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Allan K. '17

Aug 14, 2014

Seattle: Land of the Strange, Skies of the Free

Posted in: Miscellaneous, Life & Culture

I was walking to the Pacific Science Center with a friend one afternoon, hoping to catch the 8:00 Daft Punk-themed laser show in the planetarium, when we promptly found ourselves blockaded by a veritable barricade of marching bands and crowded cheering. A large marshmallowy Boeing inflatable airliner meandered down the road above our heads.

Me: "....what's going on?"

Friend: "..."

Me: "...is that a parade?"

Friend: "..."

Me: "..."

Friend: "...I freaking love this city."

Here in Seattle, you see, there seems to be some sort of parade or festival every other week. And they take their parades seriously, too. When we finally left the Daft Punk Dome, the marching bands were still trumpeting. They were joined, every few minutes, by a loud siren claxonning through the air, followed by a cannon blast and the faint smell of gunpowder. Because in Seattle, these guys come out for the parades:

That's a pirate ship in downtown seattle. The charming men onboard rolled rambunctiously through downtown Seattle, occasionally dropping anchor to scare some children, raid an unsuspecting passersby of his beer and chips, and smile for pictures.

So if the boats are on the land, who's claiming the water?

...floating houses and seaplanes. Of course. 

The nautical flavor of Seattle isn't too surprising -- it is, after all, a port city -- but that's far from all that makes Seattle the city it is. For lack of a better word, it's character. Seattle has character, and it's screaming, from the near-supersonic roars of F/A-18s overhead to the percussive expression of a man in a pug mask busking by the mall.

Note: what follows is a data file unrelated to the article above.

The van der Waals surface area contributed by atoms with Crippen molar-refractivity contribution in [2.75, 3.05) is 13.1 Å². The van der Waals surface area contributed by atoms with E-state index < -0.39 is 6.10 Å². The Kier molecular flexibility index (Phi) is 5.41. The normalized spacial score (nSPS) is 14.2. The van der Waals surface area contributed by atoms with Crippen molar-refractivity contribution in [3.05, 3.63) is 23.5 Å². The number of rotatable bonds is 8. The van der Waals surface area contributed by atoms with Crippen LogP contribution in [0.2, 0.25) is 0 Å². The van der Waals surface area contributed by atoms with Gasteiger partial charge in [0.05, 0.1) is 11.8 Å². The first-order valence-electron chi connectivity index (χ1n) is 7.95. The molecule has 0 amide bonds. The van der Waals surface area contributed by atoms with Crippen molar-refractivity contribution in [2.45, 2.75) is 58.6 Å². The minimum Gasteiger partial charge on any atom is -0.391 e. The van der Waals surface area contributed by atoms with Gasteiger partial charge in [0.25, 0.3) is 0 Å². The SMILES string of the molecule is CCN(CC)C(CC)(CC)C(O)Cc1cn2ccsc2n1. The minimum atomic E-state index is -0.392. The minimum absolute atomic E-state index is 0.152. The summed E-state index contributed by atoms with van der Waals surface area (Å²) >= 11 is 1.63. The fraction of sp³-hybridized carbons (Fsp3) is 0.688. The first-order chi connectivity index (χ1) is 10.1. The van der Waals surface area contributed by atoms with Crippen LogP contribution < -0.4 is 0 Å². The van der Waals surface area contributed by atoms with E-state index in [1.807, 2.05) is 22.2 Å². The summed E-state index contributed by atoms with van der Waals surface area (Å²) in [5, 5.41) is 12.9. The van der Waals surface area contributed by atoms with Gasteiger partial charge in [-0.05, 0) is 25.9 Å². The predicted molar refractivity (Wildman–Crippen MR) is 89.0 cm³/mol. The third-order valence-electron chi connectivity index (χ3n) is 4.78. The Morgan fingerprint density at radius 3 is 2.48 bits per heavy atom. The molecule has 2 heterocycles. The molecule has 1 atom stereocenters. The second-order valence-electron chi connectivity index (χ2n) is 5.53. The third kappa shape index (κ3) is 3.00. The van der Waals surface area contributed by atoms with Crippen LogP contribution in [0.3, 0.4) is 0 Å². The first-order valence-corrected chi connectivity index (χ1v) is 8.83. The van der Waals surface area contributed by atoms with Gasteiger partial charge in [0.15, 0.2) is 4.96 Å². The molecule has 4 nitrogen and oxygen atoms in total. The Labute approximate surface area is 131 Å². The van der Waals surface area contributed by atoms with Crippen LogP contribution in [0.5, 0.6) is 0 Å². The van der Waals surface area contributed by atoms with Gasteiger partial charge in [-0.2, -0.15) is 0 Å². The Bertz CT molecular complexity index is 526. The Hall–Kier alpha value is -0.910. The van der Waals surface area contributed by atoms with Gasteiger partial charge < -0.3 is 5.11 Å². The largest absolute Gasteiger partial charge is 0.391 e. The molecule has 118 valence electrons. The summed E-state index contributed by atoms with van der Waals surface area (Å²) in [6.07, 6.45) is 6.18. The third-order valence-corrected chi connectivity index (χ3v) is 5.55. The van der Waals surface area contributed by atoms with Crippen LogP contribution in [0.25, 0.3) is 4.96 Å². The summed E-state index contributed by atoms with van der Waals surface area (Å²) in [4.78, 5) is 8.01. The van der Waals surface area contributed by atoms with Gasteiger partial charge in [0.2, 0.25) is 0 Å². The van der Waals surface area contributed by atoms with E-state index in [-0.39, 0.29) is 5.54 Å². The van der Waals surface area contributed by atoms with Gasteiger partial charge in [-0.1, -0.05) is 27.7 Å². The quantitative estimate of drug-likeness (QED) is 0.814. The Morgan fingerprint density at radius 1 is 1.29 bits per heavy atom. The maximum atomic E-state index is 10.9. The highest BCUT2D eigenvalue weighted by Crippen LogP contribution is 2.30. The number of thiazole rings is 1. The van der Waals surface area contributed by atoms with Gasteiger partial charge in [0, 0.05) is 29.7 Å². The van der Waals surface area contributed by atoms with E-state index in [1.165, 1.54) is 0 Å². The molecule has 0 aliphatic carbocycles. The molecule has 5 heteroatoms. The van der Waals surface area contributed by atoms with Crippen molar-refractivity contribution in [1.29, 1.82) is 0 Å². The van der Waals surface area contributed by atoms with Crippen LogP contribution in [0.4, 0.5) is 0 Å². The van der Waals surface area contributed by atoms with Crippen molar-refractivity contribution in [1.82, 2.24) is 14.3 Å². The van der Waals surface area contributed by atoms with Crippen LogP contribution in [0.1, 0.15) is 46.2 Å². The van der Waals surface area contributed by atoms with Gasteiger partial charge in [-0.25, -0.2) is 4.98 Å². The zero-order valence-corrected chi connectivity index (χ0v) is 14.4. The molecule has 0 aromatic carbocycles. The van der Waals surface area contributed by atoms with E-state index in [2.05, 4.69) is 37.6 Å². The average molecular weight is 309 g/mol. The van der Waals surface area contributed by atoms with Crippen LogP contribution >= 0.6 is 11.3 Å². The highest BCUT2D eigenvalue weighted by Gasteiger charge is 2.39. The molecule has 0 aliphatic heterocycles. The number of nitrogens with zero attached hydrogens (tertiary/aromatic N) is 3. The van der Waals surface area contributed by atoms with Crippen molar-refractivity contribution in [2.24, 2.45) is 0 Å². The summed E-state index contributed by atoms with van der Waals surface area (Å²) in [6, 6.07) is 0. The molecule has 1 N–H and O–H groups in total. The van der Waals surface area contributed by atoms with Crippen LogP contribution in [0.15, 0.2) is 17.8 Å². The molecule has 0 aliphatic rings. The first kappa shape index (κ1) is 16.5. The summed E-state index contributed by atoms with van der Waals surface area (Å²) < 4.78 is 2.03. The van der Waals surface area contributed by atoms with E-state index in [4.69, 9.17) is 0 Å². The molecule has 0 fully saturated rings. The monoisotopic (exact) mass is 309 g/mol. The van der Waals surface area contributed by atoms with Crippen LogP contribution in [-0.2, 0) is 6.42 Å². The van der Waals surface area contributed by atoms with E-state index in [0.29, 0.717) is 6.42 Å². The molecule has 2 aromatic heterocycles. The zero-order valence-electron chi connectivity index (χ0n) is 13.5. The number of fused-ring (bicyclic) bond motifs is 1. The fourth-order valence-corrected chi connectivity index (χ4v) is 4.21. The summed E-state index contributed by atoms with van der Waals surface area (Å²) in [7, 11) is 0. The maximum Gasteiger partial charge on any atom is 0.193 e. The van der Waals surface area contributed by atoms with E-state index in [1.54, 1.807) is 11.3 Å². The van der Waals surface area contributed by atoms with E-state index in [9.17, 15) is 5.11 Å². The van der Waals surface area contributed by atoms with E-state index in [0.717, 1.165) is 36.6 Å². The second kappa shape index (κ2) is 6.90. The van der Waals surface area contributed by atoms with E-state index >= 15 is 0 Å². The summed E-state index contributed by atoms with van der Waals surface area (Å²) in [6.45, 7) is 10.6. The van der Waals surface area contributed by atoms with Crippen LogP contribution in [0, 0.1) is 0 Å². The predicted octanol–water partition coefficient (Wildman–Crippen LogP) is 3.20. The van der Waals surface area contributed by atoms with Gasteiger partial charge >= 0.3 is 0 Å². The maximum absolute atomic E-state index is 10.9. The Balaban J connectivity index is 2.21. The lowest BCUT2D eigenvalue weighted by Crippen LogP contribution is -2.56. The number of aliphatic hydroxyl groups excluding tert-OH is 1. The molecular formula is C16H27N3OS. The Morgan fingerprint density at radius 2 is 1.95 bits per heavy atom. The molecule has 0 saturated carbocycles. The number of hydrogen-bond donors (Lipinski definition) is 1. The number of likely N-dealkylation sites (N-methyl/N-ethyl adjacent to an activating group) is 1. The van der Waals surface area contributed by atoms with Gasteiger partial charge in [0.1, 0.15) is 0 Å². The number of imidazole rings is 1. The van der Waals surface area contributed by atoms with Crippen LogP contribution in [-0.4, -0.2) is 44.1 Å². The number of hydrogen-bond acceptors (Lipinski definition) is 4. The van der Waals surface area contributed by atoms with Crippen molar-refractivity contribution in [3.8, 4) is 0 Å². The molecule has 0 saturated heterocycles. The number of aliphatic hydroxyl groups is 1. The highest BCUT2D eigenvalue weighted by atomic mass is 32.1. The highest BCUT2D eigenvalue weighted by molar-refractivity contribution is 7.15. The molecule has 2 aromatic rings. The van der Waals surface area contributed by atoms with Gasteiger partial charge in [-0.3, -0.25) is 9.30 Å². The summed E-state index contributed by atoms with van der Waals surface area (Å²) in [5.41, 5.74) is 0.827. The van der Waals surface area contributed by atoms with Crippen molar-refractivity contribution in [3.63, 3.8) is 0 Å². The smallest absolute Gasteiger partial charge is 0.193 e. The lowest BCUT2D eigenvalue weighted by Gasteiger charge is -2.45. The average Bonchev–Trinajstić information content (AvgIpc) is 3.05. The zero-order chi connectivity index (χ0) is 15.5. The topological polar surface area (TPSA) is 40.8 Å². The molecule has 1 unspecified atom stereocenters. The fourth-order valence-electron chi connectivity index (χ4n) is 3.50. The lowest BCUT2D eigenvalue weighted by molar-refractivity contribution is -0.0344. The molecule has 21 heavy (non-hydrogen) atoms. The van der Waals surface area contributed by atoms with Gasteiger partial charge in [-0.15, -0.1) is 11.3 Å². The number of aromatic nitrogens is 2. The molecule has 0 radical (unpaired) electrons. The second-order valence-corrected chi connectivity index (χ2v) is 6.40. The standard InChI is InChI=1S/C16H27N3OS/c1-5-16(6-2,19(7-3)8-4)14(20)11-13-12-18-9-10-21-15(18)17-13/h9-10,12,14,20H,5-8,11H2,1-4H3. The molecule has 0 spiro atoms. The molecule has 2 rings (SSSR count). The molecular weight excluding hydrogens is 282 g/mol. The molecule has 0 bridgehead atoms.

Even the art sings to you: this flower by the Space Needle is one of five, and together they play music based on how the people underneath them are moving. 

And even if the buses are nearly silent (being for the most part electrical), the brickwork at the bus stop has a message for you:

And so do the plants by the sidewalk:

And the newspaper racks have recommendations on which newspapers to pick up:

Wait a minute -- did I mention F/A-18s? 

Those would be the Blue Angels, the Naval aerial stunt team that comes to Seattle every year and tears the skies apart for Seafair. The aeroastro in me is all kinds of happy. 

Meanwhile, by the waters of Lake Union, there's a park built on the skeleton of a gasification plant, and someone is getting married.

And in another park, somewhere in Capitol Hill, ten people waving long mallets are practicing the traditional, hard-hitting, fast-paced Seattle art of hardcourt bicycle polo.

 

And meanwhile, here I am, in the midst of it all. I've been to three or four parades now. I've taken a nap in a park and finished Junot Diaz's stunning short story collection, Drown. I've finished and fallen in love with that inimitable Joss Whedon space western, Firefly. I've shaken hands with my boss's boss, which puts me two degrees of separation from the CEO of Amazon. I have jumped in a lake wearing jeans and, I almost regret to say, discovered a hamburger greater than In-N-Out. I've also accidentally had a crushingly delicious dinner in a 21+ only restaurant (I swear, they didn't check ID and I didn't find out until afterwards). I've been sunburned twice, and I can now use my watch tan to tell the time.

I will say: I'm excited for sophomore year at MIT. I'm excited for Unified Engineering (yes, really) and for the two creative writing classes I'm hoping to take. I'm excited to see my friends perform in one of my favorite musicals (Grease!) and to audition for another of my favorite musicals (Legally Blonde! I say again, Legally Blonde!). I'm going to be building another airplane for Design/Build/Fly. I'm moving into a new room on 2E at East Campus, to be closer to my friends in the Toons and closer to the beating heart of MIT. 

But I'll be sad to leave Seattle.

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